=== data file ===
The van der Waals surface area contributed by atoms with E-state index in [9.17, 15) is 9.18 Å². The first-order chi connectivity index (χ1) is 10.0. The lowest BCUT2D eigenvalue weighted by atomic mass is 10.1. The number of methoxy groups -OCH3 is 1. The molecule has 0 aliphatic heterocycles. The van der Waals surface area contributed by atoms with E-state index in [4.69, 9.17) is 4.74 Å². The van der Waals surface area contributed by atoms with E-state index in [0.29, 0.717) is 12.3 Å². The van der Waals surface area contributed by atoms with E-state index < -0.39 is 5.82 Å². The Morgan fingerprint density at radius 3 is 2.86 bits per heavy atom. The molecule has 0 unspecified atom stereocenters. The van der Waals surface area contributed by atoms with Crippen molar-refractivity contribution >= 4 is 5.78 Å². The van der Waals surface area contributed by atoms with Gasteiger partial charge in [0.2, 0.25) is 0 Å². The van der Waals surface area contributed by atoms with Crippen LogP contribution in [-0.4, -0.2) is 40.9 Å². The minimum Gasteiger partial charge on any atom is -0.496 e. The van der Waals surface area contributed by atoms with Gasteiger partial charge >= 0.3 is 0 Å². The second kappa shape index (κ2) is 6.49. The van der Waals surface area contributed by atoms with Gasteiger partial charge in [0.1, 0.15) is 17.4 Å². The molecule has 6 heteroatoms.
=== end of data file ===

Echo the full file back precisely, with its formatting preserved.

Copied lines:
The van der Waals surface area contributed by atoms with E-state index in [9.17, 15) is 9.18 Å². The first-order chi connectivity index (χ1) is 10.0. The lowest BCUT2D eigenvalue weighted by atomic mass is 10.1. The number of methoxy groups -OCH3 is 1. The molecule has 0 aliphatic heterocycles. The van der Waals surface area contributed by atoms with E-state index in [4.69, 9.17) is 4.74 Å². The van der Waals surface area contributed by atoms with E-state index in [0.29, 0.717) is 12.3 Å². The van der Waals surface area contributed by atoms with E-state index < -0.39 is 5.82 Å². The Morgan fingerprint density at radius 3 is 2.86 bits per heavy atom. The molecule has 0 unspecified atom stereocenters. The van der Waals surface area contributed by atoms with Crippen molar-refractivity contribution >= 4 is 5.78 Å². The van der Waals surface area contributed by atoms with Gasteiger partial charge in [0.2, 0.25) is 0 Å². The van der Waals surface area contributed by atoms with Crippen LogP contribution in [-0.4, -0.2) is 40.9 Å². The minimum Gasteiger partial charge on any atom is -0.496 e. The van der Waals surface area contributed by atoms with Gasteiger partial charge >= 0.3 is 0 Å². The second kappa shape index (κ2) is 6.49. The van der Waals surface area contributed by atoms with Gasteiger partial charge in [0.1, 0.15) is 17.4 Å². The molecule has 6 heteroatoms.